After a week of strenuous enjoyment based near Marazion; today we were due to move on to our second site. First, though, I had to try and fix the sink waste pipe, one joint of which had somehow managed to become disconnected spewing dirty water into the under-sink cupboard. I was used to having to travel with a toolkit for good ol’ Freddie (our previous van) – I can’t remember a trip where nothing required attention – and, though I consequently habitually pack it, with our new van, I was hoping that it would be so much unnecessary ballast. Alas, not so. First, I had to fix a bathroom door hinge pin which insisted on dropping out regularly, now the sink waste needed taping together.
We took a morning opportunity to zoom off to show gratitude for Penzance McDonalds wi-fi by posting a couple more blog entries, before returning for a leisurely striking of camp. We’re pretty practiced at this routine but, because we couldn’t arrive at our next site before noon, we managed to spin out packing until 11:15 AM when we bad farewell to Kestal Farm and set sail for St. Agnes.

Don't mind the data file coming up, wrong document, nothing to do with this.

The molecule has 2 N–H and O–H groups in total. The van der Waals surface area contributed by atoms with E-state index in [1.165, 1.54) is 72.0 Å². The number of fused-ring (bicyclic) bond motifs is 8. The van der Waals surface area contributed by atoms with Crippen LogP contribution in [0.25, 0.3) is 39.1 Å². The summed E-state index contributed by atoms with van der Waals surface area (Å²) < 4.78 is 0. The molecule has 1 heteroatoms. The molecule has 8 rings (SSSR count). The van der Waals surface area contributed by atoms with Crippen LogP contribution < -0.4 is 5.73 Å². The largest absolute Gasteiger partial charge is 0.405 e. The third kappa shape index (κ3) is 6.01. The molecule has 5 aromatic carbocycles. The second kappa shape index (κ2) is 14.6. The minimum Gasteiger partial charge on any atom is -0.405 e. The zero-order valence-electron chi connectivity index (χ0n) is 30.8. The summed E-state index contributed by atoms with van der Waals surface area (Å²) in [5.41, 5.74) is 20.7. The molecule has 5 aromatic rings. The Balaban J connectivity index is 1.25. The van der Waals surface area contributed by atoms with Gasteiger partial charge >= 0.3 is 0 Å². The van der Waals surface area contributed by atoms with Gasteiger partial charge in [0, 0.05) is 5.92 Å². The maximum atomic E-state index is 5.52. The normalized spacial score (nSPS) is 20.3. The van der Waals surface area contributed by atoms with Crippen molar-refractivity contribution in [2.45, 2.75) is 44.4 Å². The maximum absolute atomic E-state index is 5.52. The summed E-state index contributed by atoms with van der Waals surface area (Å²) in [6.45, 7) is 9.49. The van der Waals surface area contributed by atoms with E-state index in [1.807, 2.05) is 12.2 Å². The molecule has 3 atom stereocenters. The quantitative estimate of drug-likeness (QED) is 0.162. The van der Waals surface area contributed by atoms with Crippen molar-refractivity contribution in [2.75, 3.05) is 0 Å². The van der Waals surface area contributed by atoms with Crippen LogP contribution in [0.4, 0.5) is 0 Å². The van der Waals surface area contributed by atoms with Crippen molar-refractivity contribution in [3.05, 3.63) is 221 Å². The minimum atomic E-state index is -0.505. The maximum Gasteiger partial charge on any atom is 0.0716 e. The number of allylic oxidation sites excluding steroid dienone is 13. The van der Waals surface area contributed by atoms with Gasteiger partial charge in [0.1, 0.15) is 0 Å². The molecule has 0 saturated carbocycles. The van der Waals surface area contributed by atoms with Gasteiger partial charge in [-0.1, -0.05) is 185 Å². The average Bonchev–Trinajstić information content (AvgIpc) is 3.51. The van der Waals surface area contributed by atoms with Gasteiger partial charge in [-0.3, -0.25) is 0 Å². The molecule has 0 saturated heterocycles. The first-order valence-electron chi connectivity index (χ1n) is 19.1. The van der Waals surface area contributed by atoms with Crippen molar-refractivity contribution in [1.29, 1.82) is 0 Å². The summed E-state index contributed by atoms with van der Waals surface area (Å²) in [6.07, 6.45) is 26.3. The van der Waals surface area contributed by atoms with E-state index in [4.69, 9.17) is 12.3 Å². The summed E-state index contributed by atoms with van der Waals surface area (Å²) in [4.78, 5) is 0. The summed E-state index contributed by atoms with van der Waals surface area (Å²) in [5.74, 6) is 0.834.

After a lengthy trip of 27 miles lasting all of 45 minutes, we pulled in to the Caravan Club site on the western slopes of St. Agnes Beacon. The site is magnificently situated with views west over Wheal Coates, across several bays and down the northern Cornish coast to St. Ives in the distance. Being on the slopes of the beacon, the price for this somewhat exposed but magnificent situation can be the wind. Today it was whistling across the beacon with a vengeance. ‘T is a good job that small and mighty Carol is responsible for internal tasks, otherwise she’d have slipped in to a quick Mary Poppins impression, disappeared over the beacon and be half way to Swansea, by now.
Fortunately, coming largely from the south, it is not a cold wind and, having survived setting up, we enjoyed a bracing walk of a mile or so across the beacon into St. Agnes itself to get provisions for our evening meal and some new flowers for Billy/Carol. We got lots of local produce and cut down on the food miles: Cornish beef, locally grown chard, Cornish blue cheese. However, after our return saunter back to Billy into the face wind, we noticed that the carnations we had bought were marked "product of Colombia". Watch out Holland! At least shipping food half way around the planet feeds people; can it really be necessary to ship pretty but essentially useless decoration so far?
Levelling the van in something approaching a gale was an "interesting" exercise; as Billy shook about in the gusty wind, the bubbles in the spirit level danced alarmingly. Even with the corner steadies down, we’re wallowing about a bit. I’ve never been sea-sick in a caravan before.
I think we’re level … but who knows?